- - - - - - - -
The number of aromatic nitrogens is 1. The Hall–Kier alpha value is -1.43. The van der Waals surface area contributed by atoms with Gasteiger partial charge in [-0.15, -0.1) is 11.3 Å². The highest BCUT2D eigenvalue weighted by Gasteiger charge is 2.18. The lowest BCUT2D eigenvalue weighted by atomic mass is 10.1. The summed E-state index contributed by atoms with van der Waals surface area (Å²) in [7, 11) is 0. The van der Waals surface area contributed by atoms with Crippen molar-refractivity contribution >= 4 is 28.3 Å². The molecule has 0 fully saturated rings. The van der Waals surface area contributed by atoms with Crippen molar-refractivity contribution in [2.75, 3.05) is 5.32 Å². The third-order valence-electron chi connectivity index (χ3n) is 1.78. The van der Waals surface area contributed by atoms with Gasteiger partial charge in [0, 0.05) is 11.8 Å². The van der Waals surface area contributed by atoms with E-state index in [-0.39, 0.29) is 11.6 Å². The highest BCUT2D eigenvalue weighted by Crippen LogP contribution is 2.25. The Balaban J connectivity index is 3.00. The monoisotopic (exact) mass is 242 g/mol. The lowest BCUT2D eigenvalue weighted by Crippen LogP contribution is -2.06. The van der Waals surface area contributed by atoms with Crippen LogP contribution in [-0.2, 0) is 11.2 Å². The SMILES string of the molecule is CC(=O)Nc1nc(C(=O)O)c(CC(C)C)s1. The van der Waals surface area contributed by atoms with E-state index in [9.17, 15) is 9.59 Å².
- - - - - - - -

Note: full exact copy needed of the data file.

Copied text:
The number of aromatic nitrogens is 1. The Hall–Kier alpha value is -1.43. The van der Waals surface area contributed by atoms with Gasteiger partial charge in [-0.15, -0.1) is 11.3 Å². The highest BCUT2D eigenvalue weighted by Gasteiger charge is 2.18. The lowest BCUT2D eigenvalue weighted by atomic mass is 10.1. The summed E-state index contributed by atoms with van der Waals surface area (Å²) in [7, 11) is 0. The van der Waals surface area contributed by atoms with Crippen molar-refractivity contribution >= 4 is 28.3 Å². The molecule has 0 fully saturated rings. The van der Waals surface area contributed by atoms with Crippen molar-refractivity contribution in [2.75, 3.05) is 5.32 Å². The third-order valence-electron chi connectivity index (χ3n) is 1.78. The van der Waals surface area contributed by atoms with Gasteiger partial charge in [0, 0.05) is 11.8 Å². The van der Waals surface area contributed by atoms with E-state index in [-0.39, 0.29) is 11.6 Å². The highest BCUT2D eigenvalue weighted by Crippen LogP contribution is 2.25. The Balaban J connectivity index is 3.00. The monoisotopic (exact) mass is 242 g/mol. The lowest BCUT2D eigenvalue weighted by Crippen LogP contribution is -2.06. The van der Waals surface area contributed by atoms with Crippen LogP contribution in [-0.2, 0) is 11.2 Å². The SMILES string of the molecule is CC(=O)Nc1nc(C(=O)O)c(CC(C)C)s1. The van der Waals surface area contributed by atoms with E-state index in [9.17, 15) is 9.59 Å².